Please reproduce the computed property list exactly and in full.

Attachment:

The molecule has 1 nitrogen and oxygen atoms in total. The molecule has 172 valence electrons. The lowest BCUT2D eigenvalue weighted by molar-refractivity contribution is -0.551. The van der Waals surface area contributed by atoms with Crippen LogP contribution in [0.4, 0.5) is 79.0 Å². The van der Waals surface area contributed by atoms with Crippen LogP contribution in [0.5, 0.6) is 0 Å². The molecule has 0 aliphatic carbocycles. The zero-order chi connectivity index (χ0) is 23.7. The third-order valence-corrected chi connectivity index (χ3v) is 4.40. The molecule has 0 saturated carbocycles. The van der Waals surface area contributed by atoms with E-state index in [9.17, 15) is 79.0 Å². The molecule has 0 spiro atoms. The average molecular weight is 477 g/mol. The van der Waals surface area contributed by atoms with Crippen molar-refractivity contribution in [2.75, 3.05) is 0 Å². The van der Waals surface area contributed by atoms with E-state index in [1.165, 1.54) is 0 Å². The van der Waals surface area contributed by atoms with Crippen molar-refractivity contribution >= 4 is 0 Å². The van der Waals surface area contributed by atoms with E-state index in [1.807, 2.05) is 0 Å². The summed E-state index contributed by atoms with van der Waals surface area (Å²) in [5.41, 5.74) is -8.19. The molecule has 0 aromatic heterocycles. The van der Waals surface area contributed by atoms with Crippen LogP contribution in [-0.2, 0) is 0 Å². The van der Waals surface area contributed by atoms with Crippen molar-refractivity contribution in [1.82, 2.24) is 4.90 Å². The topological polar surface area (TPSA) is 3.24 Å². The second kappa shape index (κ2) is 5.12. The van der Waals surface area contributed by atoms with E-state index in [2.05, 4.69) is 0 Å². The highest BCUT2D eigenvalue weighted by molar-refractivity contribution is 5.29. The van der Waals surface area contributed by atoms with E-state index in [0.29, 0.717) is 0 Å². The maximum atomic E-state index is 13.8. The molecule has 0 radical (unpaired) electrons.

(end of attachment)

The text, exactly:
The molecule has 1 nitrogen and oxygen atoms in total. The molecule has 172 valence electrons. The lowest BCUT2D eigenvalue weighted by molar-refractivity contribution is -0.551. The van der Waals surface area contributed by atoms with Crippen LogP contribution in [0.4, 0.5) is 79.0 Å². The van der Waals surface area contributed by atoms with Crippen LogP contribution in [0.5, 0.6) is 0 Å². The molecule has 0 aliphatic carbocycles. The zero-order chi connectivity index (χ0) is 23.7. The third-order valence-corrected chi connectivity index (χ3v) is 4.40. The molecule has 0 saturated carbocycles. The van der Waals surface area contributed by atoms with E-state index in [9.17, 15) is 79.0 Å². The molecule has 0 spiro atoms. The average molecular weight is 477 g/mol. The van der Waals surface area contributed by atoms with Crippen molar-refractivity contribution in [2.75, 3.05) is 0 Å². The van der Waals surface area contributed by atoms with E-state index in [1.165, 1.54) is 0 Å². The van der Waals surface area contributed by atoms with Crippen molar-refractivity contribution >= 4 is 0 Å². The van der Waals surface area contributed by atoms with E-state index in [1.807, 2.05) is 0 Å². The summed E-state index contributed by atoms with van der Waals surface area (Å²) in [5.41, 5.74) is -8.19. The molecule has 0 aromatic heterocycles. The van der Waals surface area contributed by atoms with Crippen LogP contribution in [-0.2, 0) is 0 Å². The van der Waals surface area contributed by atoms with Crippen molar-refractivity contribution in [1.82, 2.24) is 4.90 Å². The topological polar surface area (TPSA) is 3.24 Å². The second kappa shape index (κ2) is 5.12. The van der Waals surface area contributed by atoms with E-state index in [2.05, 4.69) is 0 Å². The highest BCUT2D eigenvalue weighted by molar-refractivity contribution is 5.29. The van der Waals surface area contributed by atoms with E-state index in [0.29, 0.717) is 0 Å². The maximum atomic E-state index is 13.8. The molecule has 0 radical (unpaired) electrons.